Parties to ongoing litigation challenging the continued operation of the Dakota Access Pipeline LLC (DAPL) have agreed to a schedule that would see the last brief filed in mid-December, raising the prospect that a ruling in the case won’t arrive until after the election.
Lawyers in the case, between the Standing Rock Sioux Tribe and the Cheyenne River Sioux Tribe as plaintiffs and the U.S. Army Corps of Engineers and DAPL as defendants, filed a proposed briefing schedule Wednesday. That schedule sets a deadline for the plaintiffs to file a reply brief by Dec. 18.
According to analysts at ClearView Energy Partners LLC, this means Judge James Boasberg of the U.S. District Court for the District of Columbia Circuit likely won’t issue a decision on whether to grant an injunction sought by the plaintiffs until after the November presidential election, possibly not until January 2021.
In July, Judge Boasberg ordered DAPL to suspend operations pending the Army Corps’ completion of an environmental impact statement for the pipeline. That decision was subsequently partially overturned by the U.S. Court of Appeals for the D.C. Circuit.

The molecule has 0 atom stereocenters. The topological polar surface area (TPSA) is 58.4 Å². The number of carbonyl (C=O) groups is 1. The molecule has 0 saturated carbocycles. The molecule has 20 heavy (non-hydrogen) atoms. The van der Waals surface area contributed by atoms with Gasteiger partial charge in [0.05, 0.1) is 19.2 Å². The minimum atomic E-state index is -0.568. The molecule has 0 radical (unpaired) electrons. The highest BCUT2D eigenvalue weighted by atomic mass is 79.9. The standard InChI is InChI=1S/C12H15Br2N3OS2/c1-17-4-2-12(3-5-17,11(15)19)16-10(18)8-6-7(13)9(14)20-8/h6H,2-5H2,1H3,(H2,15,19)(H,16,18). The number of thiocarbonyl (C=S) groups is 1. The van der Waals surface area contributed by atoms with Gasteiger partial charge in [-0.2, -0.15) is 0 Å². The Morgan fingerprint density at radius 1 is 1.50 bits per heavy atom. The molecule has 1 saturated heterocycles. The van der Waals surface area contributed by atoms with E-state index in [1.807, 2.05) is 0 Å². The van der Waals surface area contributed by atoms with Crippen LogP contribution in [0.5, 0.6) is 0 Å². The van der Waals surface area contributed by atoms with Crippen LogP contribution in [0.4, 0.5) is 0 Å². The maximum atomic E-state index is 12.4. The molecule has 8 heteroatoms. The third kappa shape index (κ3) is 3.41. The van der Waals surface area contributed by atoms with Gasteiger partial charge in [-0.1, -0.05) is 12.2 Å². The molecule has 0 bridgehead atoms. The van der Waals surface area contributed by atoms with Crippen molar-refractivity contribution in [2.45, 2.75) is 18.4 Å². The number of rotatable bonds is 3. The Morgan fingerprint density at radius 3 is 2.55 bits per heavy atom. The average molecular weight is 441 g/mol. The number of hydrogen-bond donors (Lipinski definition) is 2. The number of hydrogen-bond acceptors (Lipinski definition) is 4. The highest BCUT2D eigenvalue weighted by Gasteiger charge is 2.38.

Responding to challenges filed by DAPL operator Energy Transfer LP and the Army Corps, the court lifted the requirement that the crude pipeline be emptied and operations suspended.
However, the appeals court left in place the decision to vacate DAPL’s easement to cross Lake Oahe. The large reservoir is behind the Oahe Dam on the Missouri River that begins in central South Dakota and continues north into North Dakota.
ClearView analysts said Wednesday that under current circumstances they see “little risk of interruption” to DAPL operations before the end of the year.
“The catalysts that could change this situation include the outcome of the presidential race and the upcoming ruling” on pending appeals filed by the Army Corps and the pipeline, analysts said.
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